While she may be an engineer by trade, Dr. Christina Harrington identifies herself as a designer. She has a background in electrical engineering and industrial design and focuses her design skills and research on the areas of universal, accessible design. Specifically, she has looked at how to use design in the development of assistive products for older adults and individuals with differing abilities, and how to use design to center communities that have been historically been at the margins of mainstream design. Based out of Chicago, Dr. Harrington is the Assistant Professor in the School of Design at DePaul University and serves as the Director of the Equity and Health Innovations Design Research Lab.
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Pluriverse Publication Chapter: Dr. Christina Harrington
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Dr. Christina Harrington is an engineer by trade, but she identifies herself as a designer. However, that wasn’t always the case. Dr. Harrington didn’t stumble upon design until college, and just getting to college was a challenge for her. The idea that Dr. Harrington, a young black girl from a single-parent household, would go on to college was unfathomable to some of her high school guidance counselors; many pushed her to consider community college. It wasn’t until people in school started to recognize her excellence in math and science that they pushed for her to study engineering.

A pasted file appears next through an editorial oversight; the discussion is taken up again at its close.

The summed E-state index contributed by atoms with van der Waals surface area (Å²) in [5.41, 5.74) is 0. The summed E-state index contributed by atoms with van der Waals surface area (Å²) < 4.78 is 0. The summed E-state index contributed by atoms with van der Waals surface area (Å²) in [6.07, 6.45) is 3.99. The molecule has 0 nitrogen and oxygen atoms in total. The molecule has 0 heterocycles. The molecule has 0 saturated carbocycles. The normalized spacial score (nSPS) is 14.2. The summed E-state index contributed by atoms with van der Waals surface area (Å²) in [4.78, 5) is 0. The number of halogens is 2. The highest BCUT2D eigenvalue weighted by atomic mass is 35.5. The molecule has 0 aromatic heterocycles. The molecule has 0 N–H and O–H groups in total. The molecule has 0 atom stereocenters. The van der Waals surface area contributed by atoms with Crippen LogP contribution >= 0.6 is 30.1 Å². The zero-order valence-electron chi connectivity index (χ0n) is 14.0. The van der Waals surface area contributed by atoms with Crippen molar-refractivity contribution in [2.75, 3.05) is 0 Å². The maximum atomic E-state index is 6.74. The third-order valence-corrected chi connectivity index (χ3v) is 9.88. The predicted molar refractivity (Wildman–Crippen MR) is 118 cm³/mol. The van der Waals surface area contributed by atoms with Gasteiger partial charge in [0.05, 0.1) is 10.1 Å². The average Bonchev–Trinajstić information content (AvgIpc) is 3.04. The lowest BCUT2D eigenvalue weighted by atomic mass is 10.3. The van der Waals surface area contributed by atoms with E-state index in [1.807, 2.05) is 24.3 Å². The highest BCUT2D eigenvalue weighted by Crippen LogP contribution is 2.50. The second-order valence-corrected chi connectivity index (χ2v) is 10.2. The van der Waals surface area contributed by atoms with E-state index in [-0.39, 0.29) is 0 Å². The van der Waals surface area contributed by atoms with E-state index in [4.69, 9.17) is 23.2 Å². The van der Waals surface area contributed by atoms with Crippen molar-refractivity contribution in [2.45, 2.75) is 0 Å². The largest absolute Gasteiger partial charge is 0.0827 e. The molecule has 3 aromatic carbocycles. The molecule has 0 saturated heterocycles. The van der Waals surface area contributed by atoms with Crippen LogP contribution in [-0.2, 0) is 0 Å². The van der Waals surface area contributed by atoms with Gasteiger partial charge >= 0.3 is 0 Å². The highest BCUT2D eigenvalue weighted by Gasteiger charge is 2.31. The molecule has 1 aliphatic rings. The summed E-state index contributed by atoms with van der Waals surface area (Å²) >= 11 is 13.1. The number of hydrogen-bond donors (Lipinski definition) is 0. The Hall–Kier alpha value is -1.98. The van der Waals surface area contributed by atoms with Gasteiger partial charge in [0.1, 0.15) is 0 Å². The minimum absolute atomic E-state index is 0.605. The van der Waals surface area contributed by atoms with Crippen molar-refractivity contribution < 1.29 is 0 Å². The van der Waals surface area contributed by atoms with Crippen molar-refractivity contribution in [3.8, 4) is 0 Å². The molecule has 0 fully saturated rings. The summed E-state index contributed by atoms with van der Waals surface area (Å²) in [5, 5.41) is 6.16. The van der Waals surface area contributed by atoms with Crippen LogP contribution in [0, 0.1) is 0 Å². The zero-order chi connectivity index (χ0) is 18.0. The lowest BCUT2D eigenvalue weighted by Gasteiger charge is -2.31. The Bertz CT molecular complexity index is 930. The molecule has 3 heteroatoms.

During her electrical engineering studies at Virginia Tech, Dr. Harrington started following a couple of mechanical engineering major friends to their industrial design classes. The boredom that she felt in her discipline was what led her to discover design. “Engineering felt much more rigid for me personally,” Dr. Harrington reflects. With design, she was captured by the creativity and ingenuity that emerged from studio culture; it was love at first sight and that moment was just the beginning.
Her love for design drove her to pursue a Master’s in Industrial Design at North Carolina state. While Dr. Harrington’s initial desire was to design furniture, that quickly changed to design research. Her work involves examining the design of assistive products for older adults and individuals with differing abilities. Dr. Harrington considers place and identity to be the “driving force” for what she does. Her work focuses heavily on ways to use design to center communities that have historically been an afterthought and what she considers “the marginalized of the marginalized”. Currently, she is an Assistant Professor in the School of Design at DePaul University and serves as the Director of the Equity and Health Innovations Design Research Lab. Dr. Harrington says that Chicago has given her “a new insight to design” and has surrounded her with “people that are doing things to shift social issues”.
The definition of design has transformed from just being a major or a discipline to her. She thinks of it as more of a tool that individuals can use to shift paradigms. To those that are seeking to tap into the mindset of a designer to solve nontraditional problems, Dr. Harrington suggests that you ask yourself, “What is your motivation for change?” This will help you spur a spark that will help you know how to approach the problem. Dr. Harrington states that when you “start to conceptualize that change and to envision or re-envision how can we change the system” that’s when you start thinking like a designer.
The Hello from the Pluriverse Podcast aims to open up and create a space to have conservations about the pluriversality in design.
This podcast is a project of the Design Thinking for Social Innovation Program at the Phyllis M. Taylor Center for Social Innovation and Design Thinking at Tulane University.
Executive Producer: Lesley-Ann Noel, Ph.D
Hello from the Pluriverse 2020-2021 Student Team
Hello from the Pluriverse 2019-2020 Student Team